Much knowledge in the humanities is communicated verbally, in the form of lectures and talks. This may well not be optimal for many topics, and many people today think of themselves as "visual learners" rather than auditory ones. Despite the fact that it may have its limitations in communicating knowledge, it is in fact, just a technology of knowledge, that is, a way of packaging knowledge. It is good for some things, not so good for others, but it is pervasive, and so worth thinking about.


How do you deal with talk? How do you know what to take from it? What if the speaker doesn't use a Powerpoint presentation, with little bullet points? Or, what if you are at a conference, and have to figure out what a speaker is saying?


You might think that lectures are about communicating information, but that is only one of their functions. Many different things might be happening:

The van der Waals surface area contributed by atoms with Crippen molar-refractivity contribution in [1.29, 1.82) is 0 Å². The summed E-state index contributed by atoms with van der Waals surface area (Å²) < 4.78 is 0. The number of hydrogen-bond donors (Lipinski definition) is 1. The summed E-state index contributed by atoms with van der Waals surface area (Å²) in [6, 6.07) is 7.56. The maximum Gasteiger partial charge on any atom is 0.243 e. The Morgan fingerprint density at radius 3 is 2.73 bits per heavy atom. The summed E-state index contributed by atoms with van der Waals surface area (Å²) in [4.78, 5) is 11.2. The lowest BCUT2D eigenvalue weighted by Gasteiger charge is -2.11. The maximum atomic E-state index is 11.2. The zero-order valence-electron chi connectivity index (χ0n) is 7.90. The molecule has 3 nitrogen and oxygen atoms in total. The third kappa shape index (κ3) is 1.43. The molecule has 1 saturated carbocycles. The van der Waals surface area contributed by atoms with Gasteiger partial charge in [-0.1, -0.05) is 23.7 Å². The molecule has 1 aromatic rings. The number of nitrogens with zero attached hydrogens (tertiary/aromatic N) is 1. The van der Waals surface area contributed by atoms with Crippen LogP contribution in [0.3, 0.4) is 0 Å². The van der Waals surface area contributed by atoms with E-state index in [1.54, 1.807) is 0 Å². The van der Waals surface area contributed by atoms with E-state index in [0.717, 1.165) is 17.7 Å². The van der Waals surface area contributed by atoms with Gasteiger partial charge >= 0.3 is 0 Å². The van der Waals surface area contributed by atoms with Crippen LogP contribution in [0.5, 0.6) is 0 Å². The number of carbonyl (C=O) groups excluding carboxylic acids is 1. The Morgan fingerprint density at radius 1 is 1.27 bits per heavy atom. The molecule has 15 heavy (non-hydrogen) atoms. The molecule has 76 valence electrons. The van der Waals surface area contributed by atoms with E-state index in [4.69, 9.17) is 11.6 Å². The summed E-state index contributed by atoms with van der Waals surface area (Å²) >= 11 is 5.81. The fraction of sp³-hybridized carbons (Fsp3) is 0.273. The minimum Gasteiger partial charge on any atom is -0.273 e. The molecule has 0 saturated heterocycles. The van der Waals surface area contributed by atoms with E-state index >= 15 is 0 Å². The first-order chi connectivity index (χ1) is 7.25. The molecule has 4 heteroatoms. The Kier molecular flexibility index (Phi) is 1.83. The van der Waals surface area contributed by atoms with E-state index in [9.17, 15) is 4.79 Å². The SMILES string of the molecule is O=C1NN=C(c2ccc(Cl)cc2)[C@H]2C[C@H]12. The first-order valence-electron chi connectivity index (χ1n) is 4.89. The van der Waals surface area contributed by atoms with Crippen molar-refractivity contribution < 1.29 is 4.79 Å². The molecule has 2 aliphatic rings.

1. A speaker might be trying to persuade you about something.
  2. A lecturer might be trying to get you to examine your assumptions, or draw conclusions from a particular position.
  3. He/she might be trying to "make the familiar into the unfamiliar, and the unfamiliar into the familiar."
  4. He/she might be trying to motivate you.
  5. He/she might be trying to explain something, that is, connect existing facts together in a way that makes sense.


The point is that lectures are more than just a means of communicating information. You have to figure out what the lecturer is trying to do.


For a more extended treatment on lectures, see my "How to Listen to a Lecture".